Although Canada only came away with one Oscar at Sunday night's Academy Awards (or two, if you count the win Canadian set decorator Jim Erickson shared for "Lincoln"), Canadians were on the receiving end of some very high-profile shout outs later in the evening.
The night's big winner was the Ben Affleck-directed spy thriller "Argo," which took home the Best Editing, Best Adapted Screenplay, and coveted Best Picture trophies at the star-studded awards ceremony.
Based on true events, "Argo" depicts a very Hollywood version of the "Canadian Caper," a 1979 rescue of six American diplomats from Iran. However, many -- including the real-life former Canadian ambassador to Iran and former U.S. president Jimmy Carter -- have taken issue with the Best Picture winner because it did not properly reflect the integral role in that Canada played in the rescue.
Where "Argo" frames the daring ex-filtration as a major victory for the American Central Intelligence Agency, the bulk of the actual mission was planned and executed by Canadian Ambassador Ken Taylor (played by Canadian Victor Garber) and embassy staffer John Sheardown. Taylor has been particularly vocal in his apparently well-founded criticism of the film.
"In general ['Argo'] makes it seem like the Canadians were just along for the ride. The Canadians were brave. Period," Taylor told the Associated Press this week.
After winning the Oscar for Best Adapted Screenplay, "Argo" screenwriter Chris Terrio attempted to mend fences, specifically thamking the "Taylors and Sheardowns" for their creativity and ingenuity in organizing the rescue.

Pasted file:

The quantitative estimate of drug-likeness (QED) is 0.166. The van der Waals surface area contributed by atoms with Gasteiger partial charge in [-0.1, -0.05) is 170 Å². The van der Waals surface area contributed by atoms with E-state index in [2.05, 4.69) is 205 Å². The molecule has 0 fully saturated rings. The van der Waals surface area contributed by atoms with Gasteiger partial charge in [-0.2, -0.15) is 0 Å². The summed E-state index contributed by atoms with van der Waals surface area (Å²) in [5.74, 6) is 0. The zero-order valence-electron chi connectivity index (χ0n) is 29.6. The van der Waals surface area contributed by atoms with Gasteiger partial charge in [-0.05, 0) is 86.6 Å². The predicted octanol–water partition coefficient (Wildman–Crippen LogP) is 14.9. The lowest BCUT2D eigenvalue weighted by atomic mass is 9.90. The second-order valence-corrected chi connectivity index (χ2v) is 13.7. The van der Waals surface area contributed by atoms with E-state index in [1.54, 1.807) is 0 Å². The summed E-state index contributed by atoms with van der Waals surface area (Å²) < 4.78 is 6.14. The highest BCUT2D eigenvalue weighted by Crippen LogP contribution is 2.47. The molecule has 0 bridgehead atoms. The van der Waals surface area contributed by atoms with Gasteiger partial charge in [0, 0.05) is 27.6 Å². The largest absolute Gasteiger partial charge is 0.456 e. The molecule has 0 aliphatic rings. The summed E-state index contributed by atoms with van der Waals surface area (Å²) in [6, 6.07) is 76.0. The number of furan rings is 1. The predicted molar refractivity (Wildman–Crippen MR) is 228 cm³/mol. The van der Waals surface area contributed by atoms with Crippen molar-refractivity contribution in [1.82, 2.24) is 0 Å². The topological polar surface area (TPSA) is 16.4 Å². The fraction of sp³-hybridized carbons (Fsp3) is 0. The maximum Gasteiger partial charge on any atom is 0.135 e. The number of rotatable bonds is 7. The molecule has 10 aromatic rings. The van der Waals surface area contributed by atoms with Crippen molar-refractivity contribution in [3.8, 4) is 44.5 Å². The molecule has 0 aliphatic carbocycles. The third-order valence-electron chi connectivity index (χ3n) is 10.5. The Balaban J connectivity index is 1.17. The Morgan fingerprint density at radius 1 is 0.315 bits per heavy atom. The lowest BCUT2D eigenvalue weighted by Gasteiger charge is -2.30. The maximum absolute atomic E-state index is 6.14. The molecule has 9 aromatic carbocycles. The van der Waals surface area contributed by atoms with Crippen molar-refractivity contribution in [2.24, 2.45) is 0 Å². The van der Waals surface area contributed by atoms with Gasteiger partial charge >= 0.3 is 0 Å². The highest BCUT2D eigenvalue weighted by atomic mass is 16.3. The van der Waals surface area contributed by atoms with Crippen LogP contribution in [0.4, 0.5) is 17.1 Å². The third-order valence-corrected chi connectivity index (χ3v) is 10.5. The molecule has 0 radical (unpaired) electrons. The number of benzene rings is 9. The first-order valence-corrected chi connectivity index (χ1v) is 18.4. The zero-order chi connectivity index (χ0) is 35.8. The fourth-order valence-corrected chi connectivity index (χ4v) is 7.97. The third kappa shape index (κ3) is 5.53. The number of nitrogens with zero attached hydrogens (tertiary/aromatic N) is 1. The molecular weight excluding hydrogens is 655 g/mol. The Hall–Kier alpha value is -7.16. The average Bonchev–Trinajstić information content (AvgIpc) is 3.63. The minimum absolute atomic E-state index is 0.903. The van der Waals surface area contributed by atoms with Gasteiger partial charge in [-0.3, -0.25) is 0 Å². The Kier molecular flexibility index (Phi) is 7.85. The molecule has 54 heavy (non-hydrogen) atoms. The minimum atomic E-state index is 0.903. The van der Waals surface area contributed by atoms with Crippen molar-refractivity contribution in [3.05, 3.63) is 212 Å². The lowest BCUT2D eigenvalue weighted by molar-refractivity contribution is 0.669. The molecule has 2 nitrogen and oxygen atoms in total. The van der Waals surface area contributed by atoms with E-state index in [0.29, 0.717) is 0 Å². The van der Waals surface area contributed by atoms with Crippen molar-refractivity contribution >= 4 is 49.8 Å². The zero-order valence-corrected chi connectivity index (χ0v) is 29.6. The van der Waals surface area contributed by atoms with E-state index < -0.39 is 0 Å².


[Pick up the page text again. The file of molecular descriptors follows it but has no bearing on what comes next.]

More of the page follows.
Then, when "Argo" won Best Picture later in the evening, an emotional Ben Affleck (who also produced and starred in the movie) thanked everyone who was involved in the real-life Canadian Caper and the people who helped make the film, making sure to mention Canada by name as he struggled to catch his breath.
It seemed to be the right move, as Taylor told the CBC on Monday that he was happy Canada was recognized.
"[Affleck], in a rush, accepted and tried to extend recognition to everybody in sight and so that was fine. We were comfortable with that," Taylor said. "I think that the nature of the Oscars is such that it's an electric moment for those involved and they all want to say something within a set time and I think that's it. Whatever scripted thoughts they had they put away and get caught up in the theme and the celebration."
"Argo" may be the Hollywood version of the story, omitting historical facts for the sake of drama, but at least the filmmakers took time out of their very brief acceptance speeches to acknowledge all those who took part in one of the greatest escapes in history.